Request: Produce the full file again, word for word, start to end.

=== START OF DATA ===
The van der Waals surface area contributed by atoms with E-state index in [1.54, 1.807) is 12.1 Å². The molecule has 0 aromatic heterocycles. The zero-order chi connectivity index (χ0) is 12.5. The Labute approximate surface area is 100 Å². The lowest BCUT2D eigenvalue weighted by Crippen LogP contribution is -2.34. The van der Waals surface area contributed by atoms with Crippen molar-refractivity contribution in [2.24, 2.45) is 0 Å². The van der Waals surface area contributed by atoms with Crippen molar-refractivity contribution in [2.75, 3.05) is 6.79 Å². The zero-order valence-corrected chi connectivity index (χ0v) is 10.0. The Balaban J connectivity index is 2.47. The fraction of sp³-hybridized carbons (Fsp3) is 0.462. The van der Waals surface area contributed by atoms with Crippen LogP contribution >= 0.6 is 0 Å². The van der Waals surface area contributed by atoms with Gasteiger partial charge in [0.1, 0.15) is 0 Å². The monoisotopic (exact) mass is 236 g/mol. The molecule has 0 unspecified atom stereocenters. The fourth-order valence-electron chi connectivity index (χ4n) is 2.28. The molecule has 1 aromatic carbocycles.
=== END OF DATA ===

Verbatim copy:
The van der Waals surface area contributed by atoms with E-state index in [1.54, 1.807) is 12.1 Å². The molecule has 0 aromatic heterocycles. The zero-order chi connectivity index (χ0) is 12.5. The Labute approximate surface area is 100 Å². The lowest BCUT2D eigenvalue weighted by Crippen LogP contribution is -2.34. The van der Waals surface area contributed by atoms with Crippen molar-refractivity contribution in [2.24, 2.45) is 0 Å². The van der Waals surface area contributed by atoms with Crippen molar-refractivity contribution in [2.75, 3.05) is 6.79 Å². The zero-order valence-corrected chi connectivity index (χ0v) is 10.0. The Balaban J connectivity index is 2.47. The fraction of sp³-hybridized carbons (Fsp3) is 0.462. The van der Waals surface area contributed by atoms with Crippen LogP contribution >= 0.6 is 0 Å². The van der Waals surface area contributed by atoms with Gasteiger partial charge in [0.1, 0.15) is 0 Å². The monoisotopic (exact) mass is 236 g/mol. The molecule has 0 unspecified atom stereocenters. The fourth-order valence-electron chi connectivity index (χ4n) is 2.28. The molecule has 1 aromatic carbocycles.